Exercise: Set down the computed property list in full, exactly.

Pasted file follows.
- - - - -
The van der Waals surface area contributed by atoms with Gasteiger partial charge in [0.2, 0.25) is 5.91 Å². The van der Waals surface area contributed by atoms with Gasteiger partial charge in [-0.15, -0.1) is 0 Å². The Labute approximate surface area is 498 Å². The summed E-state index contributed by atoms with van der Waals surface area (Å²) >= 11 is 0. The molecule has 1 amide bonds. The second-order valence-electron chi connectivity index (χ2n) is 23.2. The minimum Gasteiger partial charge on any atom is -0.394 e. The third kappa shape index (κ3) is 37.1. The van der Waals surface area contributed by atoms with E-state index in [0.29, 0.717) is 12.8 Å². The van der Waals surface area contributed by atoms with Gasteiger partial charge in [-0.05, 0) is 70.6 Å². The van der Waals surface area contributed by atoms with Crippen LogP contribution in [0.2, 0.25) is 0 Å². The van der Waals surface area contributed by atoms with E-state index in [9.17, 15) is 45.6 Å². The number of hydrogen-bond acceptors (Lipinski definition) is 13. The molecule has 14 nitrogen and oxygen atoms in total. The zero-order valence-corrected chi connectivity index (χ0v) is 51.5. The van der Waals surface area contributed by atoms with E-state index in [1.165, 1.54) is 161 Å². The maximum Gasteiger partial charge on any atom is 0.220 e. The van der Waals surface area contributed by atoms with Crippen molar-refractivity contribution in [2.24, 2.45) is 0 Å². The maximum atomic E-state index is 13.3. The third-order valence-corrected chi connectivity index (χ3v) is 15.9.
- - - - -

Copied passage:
The van der Waals surface area contributed by atoms with Gasteiger partial charge in [0.2, 0.25) is 5.91 Å². The van der Waals surface area contributed by atoms with Gasteiger partial charge in [-0.15, -0.1) is 0 Å². The Labute approximate surface area is 498 Å². The summed E-state index contributed by atoms with van der Waals surface area (Å²) >= 11 is 0. The molecule has 1 amide bonds. The second-order valence-electron chi connectivity index (χ2n) is 23.2. The minimum Gasteiger partial charge on any atom is -0.394 e. The third kappa shape index (κ3) is 37.1. The van der Waals surface area contributed by atoms with E-state index in [0.29, 0.717) is 12.8 Å². The van der Waals surface area contributed by atoms with Gasteiger partial charge in [-0.05, 0) is 70.6 Å². The van der Waals surface area contributed by atoms with Crippen LogP contribution in [0.2, 0.25) is 0 Å². The van der Waals surface area contributed by atoms with E-state index in [9.17, 15) is 45.6 Å². The number of hydrogen-bond acceptors (Lipinski definition) is 13. The molecule has 14 nitrogen and oxygen atoms in total. The zero-order valence-corrected chi connectivity index (χ0v) is 51.5. The van der Waals surface area contributed by atoms with E-state index in [1.165, 1.54) is 161 Å². The maximum Gasteiger partial charge on any atom is 0.220 e. The van der Waals surface area contributed by atoms with Crippen molar-refractivity contribution in [2.24, 2.45) is 0 Å². The maximum atomic E-state index is 13.3. The third-order valence-corrected chi connectivity index (χ3v) is 15.9.